Written by Emily Cappiello, email@example.com Friday, 21 February 2014 00:00
When brothers-in-law David Levine and Doug Kesselman found out that they could have the opportunity to work together and spend their days working with dogs, they jumped at the chance to combine their passions and opened Camp Bow Wow, a day care and boarding center for dogs.
Levine, who previously had an electrical business, and Kesselman, who used to work in the garment district, are proud to bring the first Camp Bow Wow, which has more than 120 locations nationwide, to Long Island.
“We wanted to provide a safe environment for animals as well as be a positive addition to the community and surrounding areas," said Levine. “The chance to be in business with my brother-in-law and our love of animals makes this a win-win situation."
Open for about three weeks, Camp Bow Wow has been ramping up for continued positive growth by hiring staff members and making sure that they all get the proper training to deal with animals and emergencies.
“Camp Bow Wow is all day play monitored by a counselor and all of our counselors are trained and pet CPR-certified,” Levine said.
Currently, the camp has about 15 employees and is looking to hire more. “We would rather be overstaffed with extra people to make sure that things continue to go smoothly as we ramp up,” Levine said. The brothers-in-law have also been hiring locally, which has seen a great response from the community. While New York State mandates that the employee to dog ratio be 25:1 in a setting such as Camp Bow Wow, Kesselman said that they would like to keep it at 15:1 to ensure that the dogs get the attention they need throughout the day.
Prior to a scheduled stay at Camp Bow Wow, the dogs need to be brought in for a thorough interview process. They need to be up-to-date on all of their shots, spayed/neutered and need to demonstrate that they can handle being around other dogs.
“The number one deterrent is aggression,” said Kesselman. “For the safety of our employees and the other dogs, if a dog shows signs of aggression, we cannot take them.”
The dogs have access to an indoor dog park as well as an outdoor one with playground equipment. They are separated by size and temperament. Kesselman said that they mix and match energy levels that jive with each other and create a harmonious environment. However, the dogs are not allowed balls and toys while they are on the playground; nothing, added Kesselman, that they would guard and become protective over. Although, he added, that if a dog is boarding with Camp Bow Wow, toys are allowed in their cabins (there are 61 of them) or suites for families of dogs (of which there are four) to make the animal feel more at home and less anxious. In addition, pet parents can monitor their furry friends on a webcam all day long and see what they are up to.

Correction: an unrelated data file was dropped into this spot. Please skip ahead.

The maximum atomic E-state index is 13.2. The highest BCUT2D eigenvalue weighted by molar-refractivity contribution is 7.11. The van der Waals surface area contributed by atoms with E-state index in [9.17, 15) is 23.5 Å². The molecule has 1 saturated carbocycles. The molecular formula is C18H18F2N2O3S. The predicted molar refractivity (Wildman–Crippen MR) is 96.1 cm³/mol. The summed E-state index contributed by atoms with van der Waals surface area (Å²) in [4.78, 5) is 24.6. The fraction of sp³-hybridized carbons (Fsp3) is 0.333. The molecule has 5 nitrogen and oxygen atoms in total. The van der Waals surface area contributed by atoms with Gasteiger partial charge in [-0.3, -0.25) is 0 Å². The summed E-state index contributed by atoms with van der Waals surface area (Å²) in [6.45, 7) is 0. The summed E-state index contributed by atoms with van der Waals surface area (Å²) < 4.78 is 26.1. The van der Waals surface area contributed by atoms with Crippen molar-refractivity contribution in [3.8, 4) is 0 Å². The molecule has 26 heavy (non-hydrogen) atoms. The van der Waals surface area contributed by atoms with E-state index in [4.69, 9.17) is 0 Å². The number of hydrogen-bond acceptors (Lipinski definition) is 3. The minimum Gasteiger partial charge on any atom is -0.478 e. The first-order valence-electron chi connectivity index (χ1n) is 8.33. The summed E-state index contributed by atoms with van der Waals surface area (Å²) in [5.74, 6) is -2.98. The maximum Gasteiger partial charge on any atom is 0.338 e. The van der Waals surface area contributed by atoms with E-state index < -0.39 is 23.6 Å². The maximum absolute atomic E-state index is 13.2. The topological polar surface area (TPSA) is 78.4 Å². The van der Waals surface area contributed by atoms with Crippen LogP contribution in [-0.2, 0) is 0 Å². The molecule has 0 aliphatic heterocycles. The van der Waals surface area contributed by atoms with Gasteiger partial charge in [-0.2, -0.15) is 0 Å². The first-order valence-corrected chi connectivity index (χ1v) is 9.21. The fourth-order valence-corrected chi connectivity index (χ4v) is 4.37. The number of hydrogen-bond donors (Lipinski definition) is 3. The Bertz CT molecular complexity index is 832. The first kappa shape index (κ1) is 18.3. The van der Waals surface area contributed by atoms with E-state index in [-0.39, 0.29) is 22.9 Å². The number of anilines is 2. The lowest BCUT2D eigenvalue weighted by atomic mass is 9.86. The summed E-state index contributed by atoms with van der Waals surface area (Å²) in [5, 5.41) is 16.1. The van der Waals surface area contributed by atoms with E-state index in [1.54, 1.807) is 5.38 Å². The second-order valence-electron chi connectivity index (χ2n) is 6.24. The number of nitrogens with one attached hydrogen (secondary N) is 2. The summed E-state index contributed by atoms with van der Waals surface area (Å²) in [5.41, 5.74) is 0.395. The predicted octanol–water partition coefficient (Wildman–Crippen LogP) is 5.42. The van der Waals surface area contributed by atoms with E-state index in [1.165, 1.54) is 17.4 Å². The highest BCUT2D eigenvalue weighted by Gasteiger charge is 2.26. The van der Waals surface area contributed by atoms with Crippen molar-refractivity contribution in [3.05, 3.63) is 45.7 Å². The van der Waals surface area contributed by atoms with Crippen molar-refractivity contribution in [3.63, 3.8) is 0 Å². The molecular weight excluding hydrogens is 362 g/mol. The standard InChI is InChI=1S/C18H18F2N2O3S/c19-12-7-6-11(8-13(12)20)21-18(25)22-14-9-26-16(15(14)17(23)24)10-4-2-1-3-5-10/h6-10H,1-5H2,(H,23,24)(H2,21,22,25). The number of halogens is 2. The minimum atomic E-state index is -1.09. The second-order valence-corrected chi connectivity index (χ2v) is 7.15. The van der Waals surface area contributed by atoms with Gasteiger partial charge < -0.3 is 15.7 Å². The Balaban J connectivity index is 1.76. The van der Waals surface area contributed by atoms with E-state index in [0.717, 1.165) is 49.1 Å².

“Our counselors keep the dogs stimulated and keep them socialized all day long so that when they go home, they are tired,” Kesselman said.
But if there is one thing that both Kesselman and Levine want the community to know about them, it’s the fact that they just want to bring something new and exciting to Hicksville.
“We are just two hardworking guys that are looking to provide a service to the community,” Levine said.
Camp Bow Wow is located at 174 Miller Place. To learn more, visit www.campbowwow.com/us/ny/hicksville
Saturday, 18 October 2014 00:00
A group of like-minded local residents banded together and saved more than 200 area trees from the chopping block — for now.
A state judge ordered Nassau County and the Department of Public Works to stop cutting down trees along South Oyster Bay Road, granting a temporary restraining order to a group of residents spearheading an effort to save the trees.
State Supreme Court Judge Antonio Brandveen scheduled a hearing on Thursday, Oct. 16 for the county to address complaints from residents, in particular a group called Operation STOMP (Save Trees Over More Pavement) founded by Hicksville native Tanya Lukasik.The Public Works department had planned to removed more than 200 30-foot trees in communities ranging from Plainview, Bethpage, Hicksville and Syosset.
Friday, 17 October 2014 00:00
For the past 16 years, Lucia Simon has walked from her home in Hicksville to her job at the Hicksville Public Library. She enjoys her job as a librarian and says that the staff has become like family to her. But for the past three years, Simon and 56 fellow co-workers have been frustrated at what she says is the library’s board refusal to negotiate a fair contract.
“We have had no contract in three years. They refuse to bargain with us. Every time they come back to us it’s not fair,” says Simon.
However, the board of trustees disagree, saying that it has made a “fair offer.”
Thursday, 16 October 2014 08:31
The Girls Varsity soccer team, in honor of Breast Cancer Awareness Month, wore pink uniforms and pink socks in their game on Oct. 8 against MacArthur whom they defeated 1-0. The girls and boys soccer programs at Hicksville High School are selling pink ribbon car magnets with a soccer ball and HHS on it with the words “Kick Cancer” on the ribbon. All the money raised will go to the Sarah Grace Foundation, which is a local foundation trying to beat pediatric cancer. The players plan to raise $1,000 for this organization
— From Hicksville High School
Thursday, 09 October 2014 08:47
The Mets minor league system is enjoying a rare period of prosperity. For years, it was barren due to trading off high-ceiling players for major leaguers, or neglecting the draft in favor of the free agent market. Since General Manager Sandy Alderson took over, the organization has reversed course and put a much greater emphasis on player development. During his second-to-last season, however, former GM Omar Minaya took a chance and drafted a local catcher, Cam Maron, out of Hicksville High School in the 34th round.